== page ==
Multiple Sclerosis Coalition Endorses AAN Position Statement
Nation’s leading MS organizations stand behind the American Academy of Neurology’s position on the availability of treatment for relapsing multiple sclerosis.
The member organizations of the Multiple Sclerosis Coalition (MSC) unanimously endorsed the American Academy of Neurology’s (AAN) position statement entitled Availability of Disease Modifying Therapies (DMT) for Treatment of Relapsing Forms of Multiple Sclerosis.
The AAN, the world’s largest professional organization of neurologists, concluded in the position statement that “the highly individualized decisions around use of DMT should be made by persons living with MS in consultation with their treatment team” and that step therapy programs implemented by insurers or other care management agencies should be based on clinical evidence and not upon cost alone. They urge “access to all DMT for treating MS individuals when they have the potential to provide clinical benefit.”
These conclusions are consistent with those outlined in the MSC’s consensus paper, The Use of Disease-Modifying Therapies in Multiple Sclerosis: Principles and Current Evidence (available in the Resources section of ms-coalition.org).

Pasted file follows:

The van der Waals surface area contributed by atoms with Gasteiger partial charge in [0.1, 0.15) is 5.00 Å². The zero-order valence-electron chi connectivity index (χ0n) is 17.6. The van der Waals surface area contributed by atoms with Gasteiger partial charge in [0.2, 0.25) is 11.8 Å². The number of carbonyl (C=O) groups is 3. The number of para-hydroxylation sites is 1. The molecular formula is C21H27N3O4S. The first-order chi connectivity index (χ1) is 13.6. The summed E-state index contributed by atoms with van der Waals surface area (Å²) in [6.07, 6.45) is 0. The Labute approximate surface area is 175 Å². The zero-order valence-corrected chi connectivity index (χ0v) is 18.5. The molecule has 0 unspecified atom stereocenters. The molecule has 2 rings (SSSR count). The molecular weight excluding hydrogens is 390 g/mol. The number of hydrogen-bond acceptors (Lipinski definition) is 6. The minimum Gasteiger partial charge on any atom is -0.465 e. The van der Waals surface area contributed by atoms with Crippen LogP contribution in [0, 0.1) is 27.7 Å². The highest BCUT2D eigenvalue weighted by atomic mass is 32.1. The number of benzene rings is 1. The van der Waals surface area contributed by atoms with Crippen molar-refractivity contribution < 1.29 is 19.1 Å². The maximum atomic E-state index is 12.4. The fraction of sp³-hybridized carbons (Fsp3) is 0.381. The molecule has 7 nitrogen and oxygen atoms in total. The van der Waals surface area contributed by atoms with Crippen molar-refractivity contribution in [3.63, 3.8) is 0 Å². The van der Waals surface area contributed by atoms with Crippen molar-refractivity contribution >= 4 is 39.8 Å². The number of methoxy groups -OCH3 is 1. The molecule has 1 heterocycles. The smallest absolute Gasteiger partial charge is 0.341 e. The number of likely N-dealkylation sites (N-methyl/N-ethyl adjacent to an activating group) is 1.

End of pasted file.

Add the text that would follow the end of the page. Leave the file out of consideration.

Member organizations of the MS Coalition are: Accelerated Cure Project, the Consortium of MS Centers, Can Do Multiple Sclerosis, the International Organization of MS Nurses, Multiple Sclerosis Association of America, Multiple Sclerosis Foundation, National Multiple Sclerosis Society, and United Spinal Association.
About the Multiple Sclerosis Coalition
The Multiple Sclerosis Coalition (MSC) was founded in 2005 by three independent multiple sclerosis organizations in an effort to work together to benefit individuals with MS. Since that time, the MSC has grown to eight member organizations, all of whom provide critical MS programs and services. The Multiple Sclerosis Coalition’s mission is to increase opportunities for cooperation and provide greater opportunity to leverage the effective use of resources for the benefit of the MS community.